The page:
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Defence wraps case in sexual assault trial of Paradise's John Roberts

John Roberts stands in the dock behind his lawyer, Rosellen Sullivan, as the second day of his trial gets underway in provincial court in St. John’s Tuesday. Roberts has pleaded not guilty to charges of criminally harassing a woman and sexually assaulting her with a beer bottle.
John Roberts stands in the dock behind his lawyer, Rosellen Sullivan, in provincial court in St. John’s Tuesday. Roberts has pleaded not guilty to charges of criminally harassing a woman and sexually assaulting her with a beer bottle. - Tara Bradbury

Four witnesses called to the stand; closing arguments being presented today

ST. JOHN'S, N.L. —

Warning: Details in this story may be upsetting to some readers.

The soft-spoken woman had to be coaxed to say the f-word louder in provincial court Thursday.

“It’s OK, if she said it, you’re allowed to say it in court,” defence lawyer Rosellen Sullivan told the woman, who was testifying about a heated exchange she said she had witnessed between her co-worker, John Roberts, and a woman.

“OK. She said... f--k you,” the woman said, dipping her voice.

“I know it’s uncomfortable, but you’ve got to say it louder so we can hear,” Sullivan said.

“She said f--k you,” the woman said, loudly, before blessing herself with the sign of the cross multiple times.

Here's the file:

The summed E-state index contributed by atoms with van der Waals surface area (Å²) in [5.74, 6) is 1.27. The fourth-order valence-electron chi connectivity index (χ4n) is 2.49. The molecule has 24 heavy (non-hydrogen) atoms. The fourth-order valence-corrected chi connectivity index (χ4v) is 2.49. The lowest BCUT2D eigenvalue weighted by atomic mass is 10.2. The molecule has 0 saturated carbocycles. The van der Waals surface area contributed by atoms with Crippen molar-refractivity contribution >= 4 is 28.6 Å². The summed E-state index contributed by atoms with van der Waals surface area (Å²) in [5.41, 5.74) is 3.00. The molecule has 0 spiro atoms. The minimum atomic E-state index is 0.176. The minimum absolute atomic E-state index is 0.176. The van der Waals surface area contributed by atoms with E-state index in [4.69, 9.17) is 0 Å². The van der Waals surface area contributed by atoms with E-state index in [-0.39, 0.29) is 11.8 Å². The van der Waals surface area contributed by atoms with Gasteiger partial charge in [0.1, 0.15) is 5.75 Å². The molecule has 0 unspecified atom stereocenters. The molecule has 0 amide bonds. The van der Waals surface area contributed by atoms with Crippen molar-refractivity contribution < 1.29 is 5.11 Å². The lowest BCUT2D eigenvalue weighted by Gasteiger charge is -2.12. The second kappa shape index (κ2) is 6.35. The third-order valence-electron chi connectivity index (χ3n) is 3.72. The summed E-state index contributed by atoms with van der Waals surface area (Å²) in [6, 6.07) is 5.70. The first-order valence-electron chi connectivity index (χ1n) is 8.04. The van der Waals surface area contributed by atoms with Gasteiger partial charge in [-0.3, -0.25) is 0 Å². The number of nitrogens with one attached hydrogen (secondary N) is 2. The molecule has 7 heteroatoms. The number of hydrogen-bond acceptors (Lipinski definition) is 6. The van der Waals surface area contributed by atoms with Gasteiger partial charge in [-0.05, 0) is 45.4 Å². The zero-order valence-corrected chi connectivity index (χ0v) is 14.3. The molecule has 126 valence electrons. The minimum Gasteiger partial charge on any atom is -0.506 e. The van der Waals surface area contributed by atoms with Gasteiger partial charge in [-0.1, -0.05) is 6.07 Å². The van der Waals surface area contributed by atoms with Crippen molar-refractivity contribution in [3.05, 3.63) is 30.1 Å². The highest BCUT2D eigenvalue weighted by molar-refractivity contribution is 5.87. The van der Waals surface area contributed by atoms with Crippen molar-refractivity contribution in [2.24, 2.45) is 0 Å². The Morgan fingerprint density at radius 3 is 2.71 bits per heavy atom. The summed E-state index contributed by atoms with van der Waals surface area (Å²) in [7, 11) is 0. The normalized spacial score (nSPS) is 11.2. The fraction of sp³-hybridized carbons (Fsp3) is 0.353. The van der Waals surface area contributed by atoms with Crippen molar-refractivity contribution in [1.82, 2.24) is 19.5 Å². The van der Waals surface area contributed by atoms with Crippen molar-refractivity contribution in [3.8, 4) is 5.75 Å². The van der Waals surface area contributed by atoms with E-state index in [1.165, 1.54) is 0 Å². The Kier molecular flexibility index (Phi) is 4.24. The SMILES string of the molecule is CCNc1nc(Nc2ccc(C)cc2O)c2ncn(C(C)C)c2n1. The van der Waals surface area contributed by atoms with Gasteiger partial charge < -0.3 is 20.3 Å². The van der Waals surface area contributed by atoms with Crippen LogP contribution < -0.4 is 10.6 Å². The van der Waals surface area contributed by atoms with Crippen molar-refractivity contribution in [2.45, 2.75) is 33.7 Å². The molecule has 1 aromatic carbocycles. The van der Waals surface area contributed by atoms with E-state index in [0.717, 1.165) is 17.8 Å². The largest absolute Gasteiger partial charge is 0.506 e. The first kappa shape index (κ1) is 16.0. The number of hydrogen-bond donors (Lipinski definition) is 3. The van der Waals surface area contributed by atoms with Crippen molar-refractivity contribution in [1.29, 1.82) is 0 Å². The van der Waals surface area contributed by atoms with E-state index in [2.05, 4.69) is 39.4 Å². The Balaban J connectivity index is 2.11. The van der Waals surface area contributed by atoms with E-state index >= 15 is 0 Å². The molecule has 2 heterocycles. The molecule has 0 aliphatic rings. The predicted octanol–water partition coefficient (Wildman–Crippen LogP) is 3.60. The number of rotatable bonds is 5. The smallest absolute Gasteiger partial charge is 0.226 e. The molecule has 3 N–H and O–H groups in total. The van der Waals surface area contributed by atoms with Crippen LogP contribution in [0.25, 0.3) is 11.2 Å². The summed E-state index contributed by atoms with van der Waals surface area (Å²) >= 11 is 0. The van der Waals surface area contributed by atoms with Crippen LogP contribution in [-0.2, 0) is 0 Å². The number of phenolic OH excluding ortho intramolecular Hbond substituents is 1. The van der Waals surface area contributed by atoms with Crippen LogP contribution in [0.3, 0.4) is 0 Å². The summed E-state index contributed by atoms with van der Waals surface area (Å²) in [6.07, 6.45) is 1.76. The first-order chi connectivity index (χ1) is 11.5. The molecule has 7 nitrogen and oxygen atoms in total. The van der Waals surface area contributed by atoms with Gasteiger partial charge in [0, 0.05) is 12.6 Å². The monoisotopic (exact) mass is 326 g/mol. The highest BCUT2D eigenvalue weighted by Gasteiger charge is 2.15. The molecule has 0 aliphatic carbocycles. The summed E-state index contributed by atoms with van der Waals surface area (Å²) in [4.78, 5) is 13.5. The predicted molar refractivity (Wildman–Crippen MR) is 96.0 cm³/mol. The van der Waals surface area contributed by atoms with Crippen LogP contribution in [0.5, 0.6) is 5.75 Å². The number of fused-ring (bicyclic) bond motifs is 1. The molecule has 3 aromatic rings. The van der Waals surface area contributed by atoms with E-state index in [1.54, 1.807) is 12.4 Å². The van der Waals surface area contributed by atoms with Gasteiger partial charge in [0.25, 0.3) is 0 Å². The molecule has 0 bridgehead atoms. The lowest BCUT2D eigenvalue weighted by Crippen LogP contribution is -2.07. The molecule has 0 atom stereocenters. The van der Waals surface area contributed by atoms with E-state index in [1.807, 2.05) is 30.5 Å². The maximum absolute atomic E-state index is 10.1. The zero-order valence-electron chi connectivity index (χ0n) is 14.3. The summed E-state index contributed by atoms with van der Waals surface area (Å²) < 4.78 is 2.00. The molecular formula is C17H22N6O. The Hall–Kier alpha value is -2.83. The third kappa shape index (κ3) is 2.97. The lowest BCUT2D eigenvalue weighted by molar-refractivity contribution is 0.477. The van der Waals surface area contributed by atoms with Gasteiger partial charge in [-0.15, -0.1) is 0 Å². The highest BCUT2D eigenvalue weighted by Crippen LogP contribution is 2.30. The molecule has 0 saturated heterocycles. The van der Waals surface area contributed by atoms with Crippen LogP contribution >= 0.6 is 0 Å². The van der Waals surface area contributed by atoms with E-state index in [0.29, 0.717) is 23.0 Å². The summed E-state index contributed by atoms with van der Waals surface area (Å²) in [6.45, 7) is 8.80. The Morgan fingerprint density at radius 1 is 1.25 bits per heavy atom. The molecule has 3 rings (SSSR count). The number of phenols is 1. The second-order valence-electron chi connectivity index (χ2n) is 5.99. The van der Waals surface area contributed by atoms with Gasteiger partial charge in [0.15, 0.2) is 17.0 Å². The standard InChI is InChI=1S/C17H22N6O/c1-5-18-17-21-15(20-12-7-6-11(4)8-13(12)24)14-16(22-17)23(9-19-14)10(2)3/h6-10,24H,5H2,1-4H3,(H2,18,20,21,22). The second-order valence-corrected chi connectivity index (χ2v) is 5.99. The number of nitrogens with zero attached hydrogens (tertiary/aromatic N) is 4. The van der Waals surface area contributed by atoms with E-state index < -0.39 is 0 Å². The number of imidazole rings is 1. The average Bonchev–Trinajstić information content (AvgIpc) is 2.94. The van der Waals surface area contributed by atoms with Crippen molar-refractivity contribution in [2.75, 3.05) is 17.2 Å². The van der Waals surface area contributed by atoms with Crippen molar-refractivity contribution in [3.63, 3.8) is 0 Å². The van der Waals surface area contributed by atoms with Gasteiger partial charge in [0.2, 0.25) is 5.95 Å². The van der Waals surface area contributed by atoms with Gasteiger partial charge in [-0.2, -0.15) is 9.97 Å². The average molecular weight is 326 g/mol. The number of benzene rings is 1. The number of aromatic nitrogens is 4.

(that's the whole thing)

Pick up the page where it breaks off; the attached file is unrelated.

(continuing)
Roberts, 51, has pleaded not guilty to charges of criminally harassing a woman over a period of a month last year, as well as sexually assaulting her with a weapon — a beer bottle — in the summer of 2017.

John Roberts. - Twitter photo
John Roberts. - Twitter photo

Roberts’ co-worker was one of four witnesses called to testify by the defence once the Crown closed its case Thursday morning. She said she and Roberts had been working at a drycleaners one day last year when the complainant came to drop off some clothing. She said she had looked out the window and seen the complainant coming into the business, and told Roberts.

“I looked at John Roberts and John Roberts turned white. He said, ‘You’re joking me, right?’ I said no and with that he started to leave the room,” the woman testified. He ended up face to face with the complainant, she said.

“As soon as she came in the room she kind of snarled or sneered. It was nasty,” the woman told the court. He was calm and he did turn around and say to her, ‘You know you’re not supposed to be here.’”

That’s when the complainant cursed, the witness said, and told Roberts he couldn’t tell her what to do.

“Did she appear to you to be nervous or frightened?” Sullivan asked.

“Noooo,” the woman replied emphatically.

The complainant testified earlier this week, telling the court she had first gone to the RNC in January of 2018, after she had woken up to find her vehicle spray-painted with the words “Two-dollar whore.” Her place of work and her mother’s vehicle had also been spray-painted, and a gas can had been left on her doorstep, she said.

“Why did you think (Roberts) was responsible?” prosecutor Nicole Hurley had asked her.

“Because he had tried calling me 20 or 25 times a couple nights before,” the woman replied. She had answered once, she said, and Roberts told her he had gotten his leg stuck in a bannister and he needed her help. She told him to call someone else. When she called him the next day to see how he had fared and told him there was no need to call her back later, Roberts grew angry, the woman testified.